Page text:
January Round-Up: All The Tech News You Need To Know


2022 is off to a flying start. From metaverse and experience cloud to Amazon’s Alexa and Cisco’s Webex going to the Moon, we’ve been keeping an eye on all the top tech news and releases, many of which might shape the trends and stories that will occupy us in the days ahead. Catch up on our carefully selected news stories you may have missed, a monthly round-up we are kicking off from our newsroom

Metaverse is having a moment, and mighty tech firms are scrambling to catch up. Last week, Microsoft bought Activision Blizzard for a blistering $68.7 billion – the largest sale in the history of the video game industry –  taking a strong footing in metaverse space (we know, gaming is a viable test bed).

Microsoft now owns blockbuster franchises such as Call of Duty, Diablo, Starcraft, Candy Crush and World of Warcraft. What does it mean for Microsoft? The tech giant, which has been trying to become a major player in the gaming industry for quite some time now, has the Xbox console, but has not been able to crack the interactive game software area.

With the acquisition of Activision Blizzard, these games will be available on the Xbox console, which can be tweaked and enhanced to enable players to enter the virtual world of metaverse with the help of Microsoft’s Hololens.

Also, Activision has monetised its virtual worlds, and by incorporating its knowledge Microsoft could avoid reinventing the wheel as it builds the metaverse. Most companies are still figuring out how to charge for the metaverse.

Metaverse as a phenomenon has become more pronounced ever since Mark Zuckerberg started talking about it, and rebranded Facebook to Meta. Blockbuster new-age bets have induced major FOMO among companies big and small. Graphics-chip company Nvidia is rolling out software it calls Omniverse Enterprise that offers collaboration and simulation tools on a subscription basis. Even Verizon plans to launch a virtual workspace called Spaces this year.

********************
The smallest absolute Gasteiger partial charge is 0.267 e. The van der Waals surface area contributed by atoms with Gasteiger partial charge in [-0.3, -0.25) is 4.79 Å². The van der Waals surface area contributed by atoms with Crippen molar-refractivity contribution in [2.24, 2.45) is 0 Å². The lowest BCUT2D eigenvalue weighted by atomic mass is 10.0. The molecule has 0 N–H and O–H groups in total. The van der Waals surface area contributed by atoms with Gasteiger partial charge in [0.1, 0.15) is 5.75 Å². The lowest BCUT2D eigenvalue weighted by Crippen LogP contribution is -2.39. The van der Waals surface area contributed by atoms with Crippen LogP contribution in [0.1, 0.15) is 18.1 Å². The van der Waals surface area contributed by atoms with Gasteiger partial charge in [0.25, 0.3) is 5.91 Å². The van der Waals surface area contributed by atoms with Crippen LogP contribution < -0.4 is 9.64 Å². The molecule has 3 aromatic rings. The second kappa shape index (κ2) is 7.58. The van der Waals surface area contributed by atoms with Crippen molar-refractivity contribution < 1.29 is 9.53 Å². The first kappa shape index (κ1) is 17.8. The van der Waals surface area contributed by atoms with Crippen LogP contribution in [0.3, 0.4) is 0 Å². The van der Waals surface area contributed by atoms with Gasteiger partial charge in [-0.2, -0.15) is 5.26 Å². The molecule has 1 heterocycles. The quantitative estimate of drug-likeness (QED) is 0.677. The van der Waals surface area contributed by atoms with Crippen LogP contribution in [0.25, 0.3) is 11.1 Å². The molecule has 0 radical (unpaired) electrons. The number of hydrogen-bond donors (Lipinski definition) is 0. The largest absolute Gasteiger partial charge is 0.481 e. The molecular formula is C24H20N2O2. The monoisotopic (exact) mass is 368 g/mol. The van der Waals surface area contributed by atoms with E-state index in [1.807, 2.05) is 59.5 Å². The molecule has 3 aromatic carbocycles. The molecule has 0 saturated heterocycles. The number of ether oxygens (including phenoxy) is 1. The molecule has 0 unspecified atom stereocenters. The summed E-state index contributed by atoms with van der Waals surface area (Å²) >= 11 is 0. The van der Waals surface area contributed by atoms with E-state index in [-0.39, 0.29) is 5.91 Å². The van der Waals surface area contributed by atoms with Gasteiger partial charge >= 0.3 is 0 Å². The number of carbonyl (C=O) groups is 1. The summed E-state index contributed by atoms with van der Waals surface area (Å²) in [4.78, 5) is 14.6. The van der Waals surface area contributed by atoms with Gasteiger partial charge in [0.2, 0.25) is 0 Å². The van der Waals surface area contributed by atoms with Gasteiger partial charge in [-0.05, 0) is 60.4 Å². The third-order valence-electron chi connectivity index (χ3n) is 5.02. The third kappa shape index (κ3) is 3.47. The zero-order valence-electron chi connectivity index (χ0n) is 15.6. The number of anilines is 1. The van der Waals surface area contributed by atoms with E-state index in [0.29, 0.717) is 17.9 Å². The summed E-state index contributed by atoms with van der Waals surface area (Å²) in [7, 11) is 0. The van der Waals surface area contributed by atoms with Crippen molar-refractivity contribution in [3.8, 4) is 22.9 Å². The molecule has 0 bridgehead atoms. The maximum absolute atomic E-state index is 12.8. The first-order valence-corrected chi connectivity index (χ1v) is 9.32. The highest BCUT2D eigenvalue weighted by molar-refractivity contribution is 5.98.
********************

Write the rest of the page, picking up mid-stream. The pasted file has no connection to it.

Now, the bandwagon has gotten bigger with Microsoft, which has been rolling out new tools for the digital world, including the wider ability for users of Microsoft’s Teams to join meetings using custom avatars (Microsoft intends to integrate Teams with its VR and AR platform Mesh this year).


To expedite its research in metaverse, Facebook parent company Meta unveiled a new supercomputer that the company says will be the fastest in the world, and boost research in metaverse.

The supercomputer, the AI Research SuperCluster (RSC), is the result of nearly two years of work, helped by researchers from Nvidia, Penguin Computing and Pure Storage. Meta’s research team is currently using the supercomputer to train AI models in natural-language processing and computer vision for research. The aim is to boost capabilities to day train models with more than a trillion parameters on data sets as large as an exabyte.

“The experiences we’re building for the metaverse require enormous compute power…and RSC will enable new AI models that can learn from trillions of examples, understand hundreds of languages, and more,” Meta CEO Mark Zuckerberg said in a statement provided to The Wall Street Journal.

Currently, RSC, which will increase the AI training performance by more than 2.5 times, involves 6,080 GPUs and aims to increase the number to 16,000.


Amid the noise of metaverse, Sync Computing, a new deep tech startup spun out of MIT, has figured out how to avoid overspending on provisioning cloud resources for big data jobs. Complex cloud applications like AI and machine learning are eating up computing resources. With a dearth of tools to assist, the obvious solution is to throw additional computing resources at the problem and overprovision each job. This is why cloud costs are ballooning at over 20 per cent per year and are slated to surpass $330 billion in 2021.

Sync co-founders Jeff Chou and Suraj Bramhavar harnessed the computational power of physics to find the mathematically best way to provision cloud infrastructure for data, machine learning, and scientific workloads. This empowers organisations who run thousands of data jobs daily to automatically optimise low level compute resources to make running the cloud easier, faster, and cheaper.
Sync already works with enterprise customer Duolingo, the language learning app, that is using its solutions to create efficiencies in running data pipelines and cloud resources.


Does Amazon have its finger in too many pies? Now, Amazon Music is getting more serious about its podcast endeavours. Last year, the company acquired Art19, a major podcast hosting and monetisation platform. This month, Amazon said it’s buying exclusive advertising and distribution rights to popular true crime podcast My Favorite Murder (ranked No. 4 globally last week, according to Chartable), as well as other shows from the Exactly Right Media network as it seeks to bulk up its audio advertising business. This is a major step for Amazon as it looks to take on a bigger role in the podcasting world.

In 2020, Amazon bought podcast network Wondery for a reported $300M in a bid to compete with Spotify for podcast domination.